Yeah, me neither. 

Wednesday, April 11, 2012

A Mildly Depressed Teacher's Perspective

On the 20th anniversary of my father’s death, my family had a remembrance weekend in his honor. That weekend, we did some important and healthy reflecting about the traumatic experience. The meaningful weekend validated how well our family had bonded through our shared suffering. However, what was most surprising was how our shared experience still resulted in such different perspectives about my dad’s death.

Sorting through a shared, painful experience can be complicated. Each person’s personality, past experiences, emotional state, educational background, sexuality, gender, life stage, philosophy, and much more plays into comprehending the communal experience.

Emotionally and politically charged experiences can make the sorting out all the more difficult.  This past year, all of Wisconsin has suffered through the passage and enactment of emotionally charged legislation designed to weaken the role of public workers and their unions in the state government, local governments, and public school districts. This Governor Walker-induced trauma has shattered the Wisconsin family. Numerous perspectives on this unexpected experience mire our state.
Even my hometown of Janesville, built largely on union-fought-for wages, has been sucked into the GOP-generated muck. Last week, an authoritative figure sent me a charged criticism of my  blog posting on the anti-public educatorism pamphlets, which are still being distributed around Rock County under the cover of darkness. The local leader took issue with purported effusiveness in my blog. The detractor also equated my recent posting to that of the bigoted pamphlet attacking public education. Moreover, the critic called on me to “practice a better ‘tone’” and balance my writings with accounts of unfair “hate speech directed at our governor and others.”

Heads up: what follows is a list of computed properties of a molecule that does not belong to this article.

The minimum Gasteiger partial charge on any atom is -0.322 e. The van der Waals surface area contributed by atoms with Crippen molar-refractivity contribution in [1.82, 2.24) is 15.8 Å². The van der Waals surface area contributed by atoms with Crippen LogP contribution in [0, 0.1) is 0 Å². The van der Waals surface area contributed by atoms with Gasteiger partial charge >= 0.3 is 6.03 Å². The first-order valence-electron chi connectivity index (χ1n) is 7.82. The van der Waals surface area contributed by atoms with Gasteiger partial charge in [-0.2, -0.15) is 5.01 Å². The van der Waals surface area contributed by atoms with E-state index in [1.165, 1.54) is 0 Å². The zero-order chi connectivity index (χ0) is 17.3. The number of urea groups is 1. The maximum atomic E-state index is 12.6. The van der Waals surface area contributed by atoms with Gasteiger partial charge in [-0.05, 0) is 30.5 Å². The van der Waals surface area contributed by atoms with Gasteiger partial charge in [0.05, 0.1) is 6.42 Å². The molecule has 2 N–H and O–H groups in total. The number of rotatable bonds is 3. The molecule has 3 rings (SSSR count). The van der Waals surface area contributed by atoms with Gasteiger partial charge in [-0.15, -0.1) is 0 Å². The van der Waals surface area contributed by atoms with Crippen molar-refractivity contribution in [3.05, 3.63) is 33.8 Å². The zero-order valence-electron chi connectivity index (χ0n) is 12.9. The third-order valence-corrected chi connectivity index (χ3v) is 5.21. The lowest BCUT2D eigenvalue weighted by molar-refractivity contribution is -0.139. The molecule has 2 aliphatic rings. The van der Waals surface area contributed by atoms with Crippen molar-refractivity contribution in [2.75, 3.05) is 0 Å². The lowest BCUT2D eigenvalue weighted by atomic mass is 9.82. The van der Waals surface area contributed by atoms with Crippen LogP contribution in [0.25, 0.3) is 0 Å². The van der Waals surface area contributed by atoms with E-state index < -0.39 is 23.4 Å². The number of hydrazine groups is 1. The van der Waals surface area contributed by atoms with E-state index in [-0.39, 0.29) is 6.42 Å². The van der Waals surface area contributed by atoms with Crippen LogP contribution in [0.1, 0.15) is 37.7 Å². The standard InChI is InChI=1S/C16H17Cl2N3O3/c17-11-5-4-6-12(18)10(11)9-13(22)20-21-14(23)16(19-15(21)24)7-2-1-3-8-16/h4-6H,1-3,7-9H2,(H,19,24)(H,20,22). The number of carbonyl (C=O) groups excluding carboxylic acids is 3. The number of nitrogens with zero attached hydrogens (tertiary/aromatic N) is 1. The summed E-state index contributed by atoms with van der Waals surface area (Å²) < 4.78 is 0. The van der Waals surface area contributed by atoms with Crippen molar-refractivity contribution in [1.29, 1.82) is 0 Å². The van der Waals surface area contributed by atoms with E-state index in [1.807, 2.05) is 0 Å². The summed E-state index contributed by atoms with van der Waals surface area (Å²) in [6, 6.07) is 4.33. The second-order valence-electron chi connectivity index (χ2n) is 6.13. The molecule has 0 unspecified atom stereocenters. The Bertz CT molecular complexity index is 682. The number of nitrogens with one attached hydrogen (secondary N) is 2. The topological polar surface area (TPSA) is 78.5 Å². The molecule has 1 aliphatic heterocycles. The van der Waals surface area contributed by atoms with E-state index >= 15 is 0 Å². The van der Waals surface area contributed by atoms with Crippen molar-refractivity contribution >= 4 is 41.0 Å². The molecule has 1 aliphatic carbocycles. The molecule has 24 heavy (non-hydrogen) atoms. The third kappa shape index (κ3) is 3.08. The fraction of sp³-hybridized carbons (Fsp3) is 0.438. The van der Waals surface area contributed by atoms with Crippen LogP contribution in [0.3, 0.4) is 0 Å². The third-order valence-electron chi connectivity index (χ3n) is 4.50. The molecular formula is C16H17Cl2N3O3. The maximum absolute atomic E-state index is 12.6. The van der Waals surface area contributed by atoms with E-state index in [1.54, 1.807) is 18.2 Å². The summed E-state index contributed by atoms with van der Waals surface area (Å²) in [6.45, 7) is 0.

I have thanked my local critic and appreciate his expressiveness. His unique voice matters in this complicated public education conversation. My criticizer and I also share common ground in the vitriol we have personally experienced in the past year. However, his perspective on the offensive pamphlet and the shared, painful experience of Gov. Walker’s initiatives is vastly different from my own.

My critic’s advice would be sound advice for someone with the emotional psyche of Spock. However, I am no Vulcan man. I am a Teacher Man—complete with flaws, emotions, a critical mind, and a teacher’s perspective. Indeed, One Teacher’s Perspective is a reflection of my voice. Writing without voice is like living without a soul. A teacher’s perspective without candid sentiments and sincere thoughts would come across as disingenuous (like Gov. Walker’s  State of the State Address).

For review, I created One Teacher’s Perspective to provide another public school educator’s voice in a political climate increasingly pushing educators aside. In Wisconsin, it is ever more feeling like Thanksgiving dinner with the current power players segregating the professional educators to the kids’ table. Consequently, this blog has morphed into a push back to the politicalpreneurs and entrepreneurs trying to ransack public education in Wisconsin.